browser or by using PowerShell

What is a Solution?


A
solution package

is just a cabinet file with
an extension of WSP.


A solution is a mechanism for deploying assets
to your SharePoint server farm.


Assets: assembly, files, features


Manifest: solution properties, assembly location,
feature location,
web.config

changes


Solutions work across a load balanced farm.


Sandboxed vs. Farm Solutions


Farm solutions deploy assets to the server file system and
assemblies are executed from within the web server process.


Sandboxed solutions are extracted and run within their own
separate “sandboxed” process, and are thus safer.


Sandboxed solutions have reduced functionality, but are
safer to use when the site is co
-
located (as in an O365 site).
Sandboxed solutions can be deployed by site administrators,
whereas farm solutions must be deployed by server admins.


Resource throttling prevents “rogue” sandboxed solutions
from chewing up server resources.


Farm solutions added to server via PowerShell (or
STSADM tool), deployed via PowerShell or Central Admin.
Sandboxed solutions uploaded to Solutions Gallery,
deployed from there.

Solutions Gallery


Only in the top level site


Only site collection administrators can activate
sandboxed solutions


Access via the Site Settings page of top level
site.

Visual Studio 2010


Visual Studio 2010 must be used to build SharePoint
2010 applications.


You can use Visual Studio 2010 to build SharePoint
2007 solution packages, but you still have to do the
manual work to compile the packages.


You cannot use VS 2008 to build SP2010 solutions.


Visual Studio 2010 comes with a number of built in
project templates that can serve as a starting point for
building SharePoint solutions, (including “Web Part”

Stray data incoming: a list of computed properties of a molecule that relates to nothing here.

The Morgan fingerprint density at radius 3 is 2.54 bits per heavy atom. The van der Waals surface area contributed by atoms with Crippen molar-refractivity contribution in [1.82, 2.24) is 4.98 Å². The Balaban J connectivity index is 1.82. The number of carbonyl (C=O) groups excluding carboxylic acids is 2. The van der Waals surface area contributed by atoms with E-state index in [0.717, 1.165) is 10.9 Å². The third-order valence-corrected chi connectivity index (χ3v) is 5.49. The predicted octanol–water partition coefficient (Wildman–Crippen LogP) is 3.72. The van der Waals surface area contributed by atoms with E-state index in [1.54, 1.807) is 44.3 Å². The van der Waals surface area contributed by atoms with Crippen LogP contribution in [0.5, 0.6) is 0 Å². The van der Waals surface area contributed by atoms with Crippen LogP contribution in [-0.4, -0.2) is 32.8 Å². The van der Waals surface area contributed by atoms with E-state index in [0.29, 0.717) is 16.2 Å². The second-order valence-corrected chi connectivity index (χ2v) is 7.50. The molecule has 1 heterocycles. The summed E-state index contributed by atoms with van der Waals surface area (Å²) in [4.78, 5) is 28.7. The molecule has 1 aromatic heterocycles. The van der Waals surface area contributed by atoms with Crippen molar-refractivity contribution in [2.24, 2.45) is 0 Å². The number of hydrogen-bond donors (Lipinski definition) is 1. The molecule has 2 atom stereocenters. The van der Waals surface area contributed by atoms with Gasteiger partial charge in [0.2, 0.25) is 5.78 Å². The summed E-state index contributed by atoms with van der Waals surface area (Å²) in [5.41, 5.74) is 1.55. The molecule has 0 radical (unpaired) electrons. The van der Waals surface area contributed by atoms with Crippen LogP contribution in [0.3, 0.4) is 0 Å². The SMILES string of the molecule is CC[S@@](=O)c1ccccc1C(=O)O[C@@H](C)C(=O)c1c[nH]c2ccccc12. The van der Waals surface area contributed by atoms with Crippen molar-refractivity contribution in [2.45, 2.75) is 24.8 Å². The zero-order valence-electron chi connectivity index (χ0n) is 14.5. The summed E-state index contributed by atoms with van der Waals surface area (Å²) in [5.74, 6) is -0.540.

and “Visual Web Part”.)


Built
-
in debugging functionality

VS Third Party Add
-
Ons


SharePoint
Power Tools:
http://visualstudiogallery.msdn.microsoft.com/
8e602a8c
-
6714
-
4549
-
9e95
-
f3700344b0d9
/




CKS
-
Dev
:

http
://cksdev.codeplex.com
/

(Download from within VS IDE)

Kinds of Web Parts


(Compiled) Web Part: Written using just .NET
code.


Visual Web Part: Web Part contains a single
control, which is a User Control. User Control
deployed to the CONTROLTEMPLATES
folder on the web server.


Sandbox
-
enabled Visual Web Part: Enabled
with the Visual Studio Power Tools for
SharePoint. Allows you to use Visual Web Part
with sandboxed solutions.

DEMO: CREATING A
SANDBOXED WEB PART

Office 365 Site Collection


Top level site of the site collection is your public
site. (For example,
http://beckybertram.sharepoint.com
)


Team Site sits inside top level site, but does not
have anonymous access enabled by default.


Sandboxed solutions must be deployed to
Solutions gallery in the top level site.


Link to site settings not available from site actions
menu. Navigate directly: /_layouts/settings.aspx.

DEMO: DEPLOYING WEB
PARTS TO AN O365 SITE

St. Louis SharePoint Users Group

http://www.stlsug.org


QUESTIONS?